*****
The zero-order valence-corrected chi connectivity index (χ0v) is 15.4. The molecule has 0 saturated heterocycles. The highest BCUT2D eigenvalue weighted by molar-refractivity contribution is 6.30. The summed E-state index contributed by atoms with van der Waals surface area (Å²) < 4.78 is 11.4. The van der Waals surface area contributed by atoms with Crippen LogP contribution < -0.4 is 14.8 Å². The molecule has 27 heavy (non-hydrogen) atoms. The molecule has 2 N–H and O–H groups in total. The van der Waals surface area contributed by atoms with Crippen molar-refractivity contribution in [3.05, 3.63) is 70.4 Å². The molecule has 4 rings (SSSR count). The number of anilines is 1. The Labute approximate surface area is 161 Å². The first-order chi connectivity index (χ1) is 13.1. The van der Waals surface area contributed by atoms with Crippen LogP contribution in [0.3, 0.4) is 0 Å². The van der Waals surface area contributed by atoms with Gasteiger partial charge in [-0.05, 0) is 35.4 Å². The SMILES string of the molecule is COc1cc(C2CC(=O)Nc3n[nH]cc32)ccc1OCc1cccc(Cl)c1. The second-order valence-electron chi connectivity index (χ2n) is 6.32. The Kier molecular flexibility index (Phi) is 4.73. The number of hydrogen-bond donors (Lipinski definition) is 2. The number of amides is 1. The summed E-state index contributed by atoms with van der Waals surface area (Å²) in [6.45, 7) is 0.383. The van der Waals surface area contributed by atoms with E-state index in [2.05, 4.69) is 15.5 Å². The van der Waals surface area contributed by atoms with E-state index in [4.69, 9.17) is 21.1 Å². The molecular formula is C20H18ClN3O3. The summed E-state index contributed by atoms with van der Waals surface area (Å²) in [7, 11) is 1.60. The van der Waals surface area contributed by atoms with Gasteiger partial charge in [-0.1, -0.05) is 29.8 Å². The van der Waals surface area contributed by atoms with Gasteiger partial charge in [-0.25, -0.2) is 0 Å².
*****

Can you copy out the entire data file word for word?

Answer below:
The zero-order valence-corrected chi connectivity index (χ0v) is 15.4. The molecule has 0 saturated heterocycles. The highest BCUT2D eigenvalue weighted by molar-refractivity contribution is 6.30. The summed E-state index contributed by atoms with van der Waals surface area (Å²) < 4.78 is 11.4. The van der Waals surface area contributed by atoms with Crippen LogP contribution < -0.4 is 14.8 Å². The molecule has 27 heavy (non-hydrogen) atoms. The molecule has 2 N–H and O–H groups in total. The van der Waals surface area contributed by atoms with Crippen molar-refractivity contribution in [3.05, 3.63) is 70.4 Å². The molecule has 4 rings (SSSR count). The number of anilines is 1. The Labute approximate surface area is 161 Å². The first-order chi connectivity index (χ1) is 13.1. The van der Waals surface area contributed by atoms with Crippen LogP contribution in [0.3, 0.4) is 0 Å². The van der Waals surface area contributed by atoms with Gasteiger partial charge in [-0.05, 0) is 35.4 Å². The SMILES string of the molecule is COc1cc(C2CC(=O)Nc3n[nH]cc32)ccc1OCc1cccc(Cl)c1. The second-order valence-electron chi connectivity index (χ2n) is 6.32. The Kier molecular flexibility index (Phi) is 4.73. The number of hydrogen-bond donors (Lipinski definition) is 2. The number of amides is 1. The summed E-state index contributed by atoms with van der Waals surface area (Å²) in [6.45, 7) is 0.383. The van der Waals surface area contributed by atoms with E-state index in [2.05, 4.69) is 15.5 Å². The van der Waals surface area contributed by atoms with E-state index in [4.69, 9.17) is 21.1 Å². The molecular formula is C20H18ClN3O3. The summed E-state index contributed by atoms with van der Waals surface area (Å²) in [7, 11) is 1.60. The van der Waals surface area contributed by atoms with Gasteiger partial charge in [-0.1, -0.05) is 29.8 Å². The van der Waals surface area contributed by atoms with Gasteiger partial charge in [-0.25, -0.2) is 0 Å².